Paris child protection authorities employ inadequate procedures that arbitrarily deny formal recognition as a child to unaccompanied migrant children, denying many the services they desperately need.
Human Rights Watch found, similar to the situation it reported in July 2018, that authorities are using summary age assessments to determine eligibility for services, in violation of international standards and French regulations. As a result, children are deprived of access to essential services they are entitled to, including housing, education, and health services. In the meantime, many must sleep on the streets.
“Migrant children who arrive in Paris alone are living in the streets because of unfair procedures,” said Bénédicte Jeannerod, France Director of Human Rights Watch. “Child welfare authorities in Paris should make sure that no child faces danger because of slipshod and arbitrary assessments of their age and their needs.”
Paris officials said that they already had taken steps to address the problems even as Human Rights Watch issued its report in July outlining the concerns. But interviews with children who sought recognition of their status in August and September and a review of documents indicate that little had changed.
French regulations require authorities to follow comprehensive, multidisciplinary age assessment procedures, ordinarily meaning interviews of several hours in duration.
In a typical case, a 16-year-old Afghan boy told Human Rights Watch that authorities concluded he was not a child after speaking with him for 30 minutes the day he arrived in Paris. Similarly, a humanitarian group tracked the cases of about 100 youths who sought formal recognition as children in August and September and found that 60 percent had interviews of only about 20 minutes.
Unaccompanied migrant children in France are entitled under French law to housing, education, and other services. However, authorities must formally recognize them as children for them to gain access. There are ssignificant differences in material benefits and legal status available to child migrants under the Family and Social Action Code (Code de l’action sociale et des familles) and the immigration law as compared with adult migrants, creating incentives for young adults to misrepresent their age. If authorities have serious doubts about an individual’s claim to be under 18, they can take appropriate steps to determine age, provided that they do so in line with appropriate standards that ensure respect for their rights and dignity.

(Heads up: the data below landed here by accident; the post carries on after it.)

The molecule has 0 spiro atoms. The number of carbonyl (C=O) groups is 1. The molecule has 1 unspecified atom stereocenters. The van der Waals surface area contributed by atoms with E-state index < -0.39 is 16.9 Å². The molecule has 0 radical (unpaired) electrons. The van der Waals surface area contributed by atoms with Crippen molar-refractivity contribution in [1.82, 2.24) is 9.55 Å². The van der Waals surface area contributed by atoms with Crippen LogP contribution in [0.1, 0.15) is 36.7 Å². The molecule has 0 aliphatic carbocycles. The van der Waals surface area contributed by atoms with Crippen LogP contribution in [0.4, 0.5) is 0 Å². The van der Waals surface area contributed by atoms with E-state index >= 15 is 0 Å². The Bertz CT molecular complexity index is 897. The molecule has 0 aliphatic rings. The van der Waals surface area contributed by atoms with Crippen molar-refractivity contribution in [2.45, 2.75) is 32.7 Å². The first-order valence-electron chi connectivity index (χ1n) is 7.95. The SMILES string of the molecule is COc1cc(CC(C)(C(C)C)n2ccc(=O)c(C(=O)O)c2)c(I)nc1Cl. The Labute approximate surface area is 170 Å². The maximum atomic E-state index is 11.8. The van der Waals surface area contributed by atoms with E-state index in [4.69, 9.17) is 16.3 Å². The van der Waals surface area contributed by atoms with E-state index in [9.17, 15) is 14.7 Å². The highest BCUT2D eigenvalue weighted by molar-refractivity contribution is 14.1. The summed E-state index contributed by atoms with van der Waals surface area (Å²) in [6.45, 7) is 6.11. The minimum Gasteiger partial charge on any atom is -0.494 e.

The regulations also allow unaccompanied children to receive emergency shelter for five days, and in some cases more, before their interview. Aid workers stressed the importance of allowing unaccompanied children some time to recover from their journeys before undergoing age assessment interviews. Sophie Laurant, coordinator of Médecins du Monde’s Programme for Unaccompanied Minors, told Human Rights Watch that a period of recuperation after the child arrives in the city is imperative for a proper assessment.
But in many cases, authorities interview unaccompanied children immediately after they go to the the Paris evaluation facility (Dispositif d’evaluation des mineurs isolés étrangers, DEMIE), meaning that children must answer detailed questions without understanding the purpose of the interview. Some children told Human Rights Watch they had just arrived in Paris and had not slept, showered, or changed clothes before their interview. “I was really tired. I don’t even remember what they asked me and what I told them,” the 16-year-old said of his interview, which took place in mid-September.
Authorities rely on invalid grounds for concluding that a person is an adult. Youths are often denied recognition as children if they lack identity documents. Work in the home country or on the journey to Europe is also regularly cited as a basis for negative decisions, though many children around the world work. And child protection authorities frequently relied on subjective factors such as “bearing” or comportment.
Human Rights Watch found that Paris child welfare authorities have made some slight improvements in their procedures over the past three months. Just one of the children Human Rights Watch interviewed in August and September was turned away at the door, a frequent practice earlier in the year. Even so, humanitarian groups saw other cases of children rejected in that way at the beginning of September.
In another improvement over past practice, all but one of the children interviewed received a letter from the Directorate of Social Action, Children, and Health (Direction de l’action sociale, de l’enfance et de la santé, DASES) indicating the reasons for the refusal to formally recognize them as children. A written notification allows young migrants to appeal the decision before the juvenile judge.